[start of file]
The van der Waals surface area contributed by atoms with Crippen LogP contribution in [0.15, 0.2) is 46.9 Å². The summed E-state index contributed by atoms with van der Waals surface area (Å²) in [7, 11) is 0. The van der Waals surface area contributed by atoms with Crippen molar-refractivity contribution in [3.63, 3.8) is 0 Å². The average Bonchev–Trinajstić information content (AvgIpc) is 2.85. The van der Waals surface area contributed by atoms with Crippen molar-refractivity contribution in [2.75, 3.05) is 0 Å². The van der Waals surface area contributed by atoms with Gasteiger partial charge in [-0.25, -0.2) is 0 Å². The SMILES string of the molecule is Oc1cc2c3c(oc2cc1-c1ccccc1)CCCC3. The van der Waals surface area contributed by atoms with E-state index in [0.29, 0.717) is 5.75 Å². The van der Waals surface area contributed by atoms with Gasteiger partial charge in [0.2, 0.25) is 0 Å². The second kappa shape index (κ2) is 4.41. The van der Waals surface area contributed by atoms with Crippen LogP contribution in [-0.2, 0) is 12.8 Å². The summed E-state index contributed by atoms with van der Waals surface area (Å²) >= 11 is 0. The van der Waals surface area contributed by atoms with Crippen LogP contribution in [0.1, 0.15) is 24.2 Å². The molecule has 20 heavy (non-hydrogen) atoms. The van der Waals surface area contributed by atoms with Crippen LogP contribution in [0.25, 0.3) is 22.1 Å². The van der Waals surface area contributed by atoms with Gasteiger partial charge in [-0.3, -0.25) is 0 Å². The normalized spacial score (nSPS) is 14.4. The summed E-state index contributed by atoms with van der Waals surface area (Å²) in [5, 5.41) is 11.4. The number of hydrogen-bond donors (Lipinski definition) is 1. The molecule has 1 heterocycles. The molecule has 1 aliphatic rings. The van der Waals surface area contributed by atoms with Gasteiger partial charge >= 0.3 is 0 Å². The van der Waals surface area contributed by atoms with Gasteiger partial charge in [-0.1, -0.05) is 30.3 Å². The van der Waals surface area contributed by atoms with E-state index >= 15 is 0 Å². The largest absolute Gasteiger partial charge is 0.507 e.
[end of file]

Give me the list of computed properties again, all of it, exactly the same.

The van der Waals surface area contributed by atoms with Crippen LogP contribution in [0.15, 0.2) is 46.9 Å². The summed E-state index contributed by atoms with van der Waals surface area (Å²) in [7, 11) is 0. The van der Waals surface area contributed by atoms with Crippen molar-refractivity contribution in [3.63, 3.8) is 0 Å². The average Bonchev–Trinajstić information content (AvgIpc) is 2.85. The van der Waals surface area contributed by atoms with Crippen molar-refractivity contribution in [2.75, 3.05) is 0 Å². The van der Waals surface area contributed by atoms with Gasteiger partial charge in [-0.25, -0.2) is 0 Å². The SMILES string of the molecule is Oc1cc2c3c(oc2cc1-c1ccccc1)CCCC3. The van der Waals surface area contributed by atoms with E-state index in [0.29, 0.717) is 5.75 Å². The van der Waals surface area contributed by atoms with Gasteiger partial charge in [0.2, 0.25) is 0 Å². The second kappa shape index (κ2) is 4.41. The van der Waals surface area contributed by atoms with Crippen LogP contribution in [-0.2, 0) is 12.8 Å². The summed E-state index contributed by atoms with van der Waals surface area (Å²) >= 11 is 0. The van der Waals surface area contributed by atoms with Crippen LogP contribution in [0.1, 0.15) is 24.2 Å². The molecule has 20 heavy (non-hydrogen) atoms. The van der Waals surface area contributed by atoms with Crippen LogP contribution in [0.25, 0.3) is 22.1 Å². The van der Waals surface area contributed by atoms with Gasteiger partial charge in [-0.3, -0.25) is 0 Å². The normalized spacial score (nSPS) is 14.4. The summed E-state index contributed by atoms with van der Waals surface area (Å²) in [5, 5.41) is 11.4. The number of hydrogen-bond donors (Lipinski definition) is 1. The molecule has 1 heterocycles. The molecule has 1 aliphatic rings. The van der Waals surface area contributed by atoms with Gasteiger partial charge >= 0.3 is 0 Å². The van der Waals surface area contributed by atoms with Gasteiger partial charge in [-0.1, -0.05) is 30.3 Å². The van der Waals surface area contributed by atoms with E-state index >= 15 is 0 Å². The largest absolute Gasteiger partial charge is 0.507 e.